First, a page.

Plagiarism resources for educators
Plagiarism can be a tricky subject to teach. While it may be most familiar to students as a deliberate choice— e.g. copy-and-pasting something from Wikipedia or turning in a paper they didn’t write— it’s also important for them to know that plagiarism often occurs accidentally.
We have compiled a variety of resources targeted at educators and professionals seeking to teach high-school or college-age students about plagiarism. These include sample lecture slides, videos, in-depth examples, quizzes, and downloadable worksheets.
Plagiarism articles and guides
The Scribbr Knowledge Base is an open-source collection of free resources to help students succeed in academic research, writing, and citation skills. We regularly publish helpful content to make challenging topics more accessible to students.
The following resources can help students cite with confidence and avoid plagiarism.
Plagiarism lecture slides
We have adapted several of our most popular articles into lecture slides that you can use to teach your students about a variety of academic topics.
Scribbr slides are free to use, customize, and distribute for educational purposes.
The Scribbr YouTube channel is dedicated to helping students understand a variety of academic topics. In addition to our plagiarism-related videos below, we also have videos explaining other topics, such as writing a research paper, the rules of APA style, and beyond.
One of the best ways to teach students about plagiarism is via examples. It can be easy to forget a set of quotation marks, to paraphrase too closely, or to leave out a citation. Showing students real-life examples of plagiarism can also make the subject more relatable.
Paraphrasing means formulating someone else’s ideas in your own words. In order to do so correctly, you must entirely rewrite the passage you are referencing without changing the meaning of the original text.
Every time you paraphrase, it’s important to cite the original source, and avoid wording that is too similar to the original. Otherwise, you could be at risk of committing plagiarism.
Solution: Paraphrasing does not mean just switching out a few words from a copied-and-pasted text. In order to paraphrase correctly, you should rewrite the author’s point to show that you completely understand it. Don’t forget to include a citation!
Quoting means copying a brief passage of someone else’s words, enclosed in quotation marks. Be sure to correctly cite the original source, and make sure that the text within quotation marks is identical to the original.
In academic writing, it’s usually best to quote sparingly. Consider paraphrasing instead, to better show that you have understood the source and make your work more original.
Solution: The text you are quoting must be introduced in your own words, enclosed in quotation marks, and correctly attributed to the original author. In general, quotations should be used sparingly.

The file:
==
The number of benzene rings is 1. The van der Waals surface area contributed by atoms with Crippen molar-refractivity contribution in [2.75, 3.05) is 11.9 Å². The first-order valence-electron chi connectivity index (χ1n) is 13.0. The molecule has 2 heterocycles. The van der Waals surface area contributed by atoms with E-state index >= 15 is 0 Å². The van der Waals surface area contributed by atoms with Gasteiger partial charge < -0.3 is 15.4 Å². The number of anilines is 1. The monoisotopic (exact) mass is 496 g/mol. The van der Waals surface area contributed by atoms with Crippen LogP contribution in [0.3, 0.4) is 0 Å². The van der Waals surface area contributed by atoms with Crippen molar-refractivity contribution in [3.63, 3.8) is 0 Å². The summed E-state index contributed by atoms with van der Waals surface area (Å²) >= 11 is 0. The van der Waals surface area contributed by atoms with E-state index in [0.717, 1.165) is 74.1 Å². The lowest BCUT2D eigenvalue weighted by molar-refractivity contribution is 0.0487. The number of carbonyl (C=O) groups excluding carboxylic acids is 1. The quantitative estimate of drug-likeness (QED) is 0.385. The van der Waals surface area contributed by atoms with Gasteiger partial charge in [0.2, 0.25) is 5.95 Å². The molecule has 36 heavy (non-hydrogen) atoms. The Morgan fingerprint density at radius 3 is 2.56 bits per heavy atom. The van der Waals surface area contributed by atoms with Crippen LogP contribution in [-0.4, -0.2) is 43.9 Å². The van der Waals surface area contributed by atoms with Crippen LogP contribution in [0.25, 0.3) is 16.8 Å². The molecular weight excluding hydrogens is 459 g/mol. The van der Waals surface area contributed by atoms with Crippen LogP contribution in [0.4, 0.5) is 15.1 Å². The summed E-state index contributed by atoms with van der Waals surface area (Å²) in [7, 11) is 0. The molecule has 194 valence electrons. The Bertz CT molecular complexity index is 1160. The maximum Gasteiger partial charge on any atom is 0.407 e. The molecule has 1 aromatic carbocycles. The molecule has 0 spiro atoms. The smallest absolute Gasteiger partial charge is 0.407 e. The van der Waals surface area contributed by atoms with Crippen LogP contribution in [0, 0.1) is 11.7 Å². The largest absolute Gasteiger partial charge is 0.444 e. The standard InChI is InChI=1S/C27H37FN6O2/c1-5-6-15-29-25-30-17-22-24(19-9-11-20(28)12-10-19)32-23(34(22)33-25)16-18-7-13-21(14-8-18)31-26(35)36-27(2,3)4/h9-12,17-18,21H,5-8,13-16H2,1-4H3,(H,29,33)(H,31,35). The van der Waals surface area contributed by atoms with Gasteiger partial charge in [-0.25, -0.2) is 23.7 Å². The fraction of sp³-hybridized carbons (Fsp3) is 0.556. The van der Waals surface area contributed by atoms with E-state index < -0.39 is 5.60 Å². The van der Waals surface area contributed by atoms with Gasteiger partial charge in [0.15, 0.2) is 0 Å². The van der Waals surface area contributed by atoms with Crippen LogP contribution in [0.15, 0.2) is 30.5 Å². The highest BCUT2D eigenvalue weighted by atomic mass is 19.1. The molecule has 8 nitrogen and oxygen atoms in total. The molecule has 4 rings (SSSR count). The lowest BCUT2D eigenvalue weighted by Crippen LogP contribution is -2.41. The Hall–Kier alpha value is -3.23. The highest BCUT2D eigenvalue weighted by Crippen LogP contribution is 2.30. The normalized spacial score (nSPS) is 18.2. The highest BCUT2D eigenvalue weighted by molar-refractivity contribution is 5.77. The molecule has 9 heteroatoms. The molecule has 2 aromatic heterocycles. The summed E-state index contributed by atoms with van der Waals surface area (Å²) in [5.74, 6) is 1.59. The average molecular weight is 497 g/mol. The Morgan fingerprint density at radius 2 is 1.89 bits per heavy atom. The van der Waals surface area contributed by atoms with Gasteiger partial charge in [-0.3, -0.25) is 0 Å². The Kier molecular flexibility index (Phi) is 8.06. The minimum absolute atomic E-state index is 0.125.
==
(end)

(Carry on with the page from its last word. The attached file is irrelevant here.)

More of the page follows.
Failure to cite ideas and information
Even if you’re not directly copying a passage of text, you still need to cite the source of information and ideas that you use in your writing.
Just like common sense, common knowledge is not always so common. You may be tempted to mention a fact, concept, or equation that you assume everyone knows, but proceed with caution.
In order to be considered common knowledge, your statement should be widely known, undisputed, and easily verified. It also generally cannot be attributed to a specific person or paper. When in doubt, add a citation.
Real-life examples of plagiarism
There are many relevant examples of plagiarism in different industries, from pop culture to academia and public speaking.
Downloadable plagiarism worksheets and handouts
See below for two worksheets to help students practice paraphrasing and quoting correctly, as well as a common knowledge quiz asking them to choose which statements are common knowledge and which need a citation.
Worksheet: Practicing paraphrasing
Worksheet: Practicing quoting
Quiz: Common knowledge vs. needs citation
Frequently asked questions
- What is plagiarism?
Plagiarism means presenting someone else’s work as your own without giving proper credit to the original author. In academic writing, plagiarism involves using words, ideas, or information from a source without including a citation.
Plagiarism can have serious consequences, even when it’s done accidentally. To avoid plagiarism, it’s important to keep track of your sources and cite them correctly.
- What are some examples of plagiarism?
Some examples of plagiarism include:
- Copying and pasting a Wikipedia article into the body of an assignment
- Quoting a source without including a citation
- Not paraphrasing a source properly, such as maintaining wording too close to the original
- Forgetting to cite the source of an idea
- Can plagiarism be accidental?
Accidental plagiarism is one of the most common examples of plagiarism. Perhaps you forgot to cite a source, or paraphrased something a bit too closely. Maybe you can’t remember where you got an idea from, and aren’t totally sure if it’s original or not.
These all count as plagiarism, even though you didn’t do it on purpose. When in doubt, make sure you’re citing your sources. Also consider running your work through a plagiarism checker tool prior to submission, which work by using advanced database software to scan for matches between your text and existing texts.
- What is the difference between plagiarism and paraphrasing?
So when does paraphrasing count as plagiarism?
- Paraphrasing is plagiarism if you don’t properly credit the original author.
- Paraphrasing is plagiarism if your text is too close to the original wording (even if you cite the source). If you directly copy a sentence or phrase, you should quote it instead.
- Paraphrasing is not plagiarism if you put the author’s ideas completely in your own words and properly cite the source.
- How can I summarize a source without plagiarizing?